Saturday, 20 October 2012

HUGE Data Protection leak in Irish Schools.

A huge Data Protection Leak that allows anyone with a generic username and password can log onto school servers remotely and access and alter data.

Some of the records than can be accessed include

  • The pupil’s photograph
  • Their date of birth
  • Their parents’ names and contact phone numbers
  • Details of any of the pupil’s siblings who are also enrolled in the school
  • The name of the pupil’s family doctor
  • The classes in which that pupil is enrolled, and their individual timetable
  • The pupil’s attendance records
  • Records of the student’s misconduct, including disruptive behaviour or homework not completed, and
  • Results of that pupil’s in-house examinations for as long as the system has been live, and their results in any state exams

And the government want us to give them a Yes vote in the upcoming referendum and they ant even ensure childrens data is protected!

PERSONAL RECORDS of thousands of secondary school pupils – including their academic records, parents’ details and disciplinary history - could be available to view by any internet user, can reveal.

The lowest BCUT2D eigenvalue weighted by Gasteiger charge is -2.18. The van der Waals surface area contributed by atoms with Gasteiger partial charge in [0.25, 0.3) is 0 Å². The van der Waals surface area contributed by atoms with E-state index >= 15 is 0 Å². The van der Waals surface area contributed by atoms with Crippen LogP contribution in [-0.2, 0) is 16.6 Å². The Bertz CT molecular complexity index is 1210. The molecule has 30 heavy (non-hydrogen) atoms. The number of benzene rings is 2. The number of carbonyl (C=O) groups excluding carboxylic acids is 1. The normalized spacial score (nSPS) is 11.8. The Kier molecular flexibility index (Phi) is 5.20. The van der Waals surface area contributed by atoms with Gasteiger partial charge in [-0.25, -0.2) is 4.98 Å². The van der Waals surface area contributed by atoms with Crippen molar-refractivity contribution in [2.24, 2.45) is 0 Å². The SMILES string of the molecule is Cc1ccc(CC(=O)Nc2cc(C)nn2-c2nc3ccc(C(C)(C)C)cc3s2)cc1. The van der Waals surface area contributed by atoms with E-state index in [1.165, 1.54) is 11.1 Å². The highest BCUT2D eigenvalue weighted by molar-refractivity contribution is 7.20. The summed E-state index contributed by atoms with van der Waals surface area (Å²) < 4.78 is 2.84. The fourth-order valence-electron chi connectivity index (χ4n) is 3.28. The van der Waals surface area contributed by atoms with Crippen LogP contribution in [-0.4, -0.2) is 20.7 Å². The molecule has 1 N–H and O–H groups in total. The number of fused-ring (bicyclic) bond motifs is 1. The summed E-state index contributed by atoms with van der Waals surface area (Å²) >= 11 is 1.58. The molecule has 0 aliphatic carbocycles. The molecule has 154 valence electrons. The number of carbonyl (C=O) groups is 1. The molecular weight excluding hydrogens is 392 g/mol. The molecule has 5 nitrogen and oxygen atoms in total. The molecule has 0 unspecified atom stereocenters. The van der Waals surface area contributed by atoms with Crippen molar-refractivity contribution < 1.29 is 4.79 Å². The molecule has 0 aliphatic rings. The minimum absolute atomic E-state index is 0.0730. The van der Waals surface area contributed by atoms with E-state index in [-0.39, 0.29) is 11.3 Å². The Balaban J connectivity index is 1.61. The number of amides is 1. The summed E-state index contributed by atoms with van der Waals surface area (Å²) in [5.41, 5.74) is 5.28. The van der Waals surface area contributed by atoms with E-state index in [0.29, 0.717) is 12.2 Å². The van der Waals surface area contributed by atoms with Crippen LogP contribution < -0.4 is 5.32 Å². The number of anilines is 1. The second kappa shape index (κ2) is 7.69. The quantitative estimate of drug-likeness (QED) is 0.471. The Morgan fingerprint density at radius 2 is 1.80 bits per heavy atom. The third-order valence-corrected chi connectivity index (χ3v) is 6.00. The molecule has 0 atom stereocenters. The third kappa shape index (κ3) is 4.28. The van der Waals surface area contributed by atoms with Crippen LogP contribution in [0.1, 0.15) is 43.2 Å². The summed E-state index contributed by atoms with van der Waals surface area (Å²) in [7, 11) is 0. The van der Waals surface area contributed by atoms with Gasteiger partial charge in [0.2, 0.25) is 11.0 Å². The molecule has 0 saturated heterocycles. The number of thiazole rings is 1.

A grave security flaw in the data management systems used by a large number of Irish secondary schools means that highly sensitive data is available to anyone – armed with only a generic username and password.
The systems, which run on servers physically installed in the schools, use ‘ePortal’ software created by the British services giant Serco and can be accessed remotely through the internet – though all data is hidden to anyone without a password.
But a default, generic username and password combination – which is now said to have been leaked online – allows full access to almost all of the ePortal servers run in Irish schools, opening up public access to thousands of pupils’ records.
The leak of this combination – which can be thought of as a master key, allowing anyone with them to log in to any Irish school’s ePortal server – means the personal data of the pupils in those schools can be accessed quickly and easily.

No comments:

Post a Comment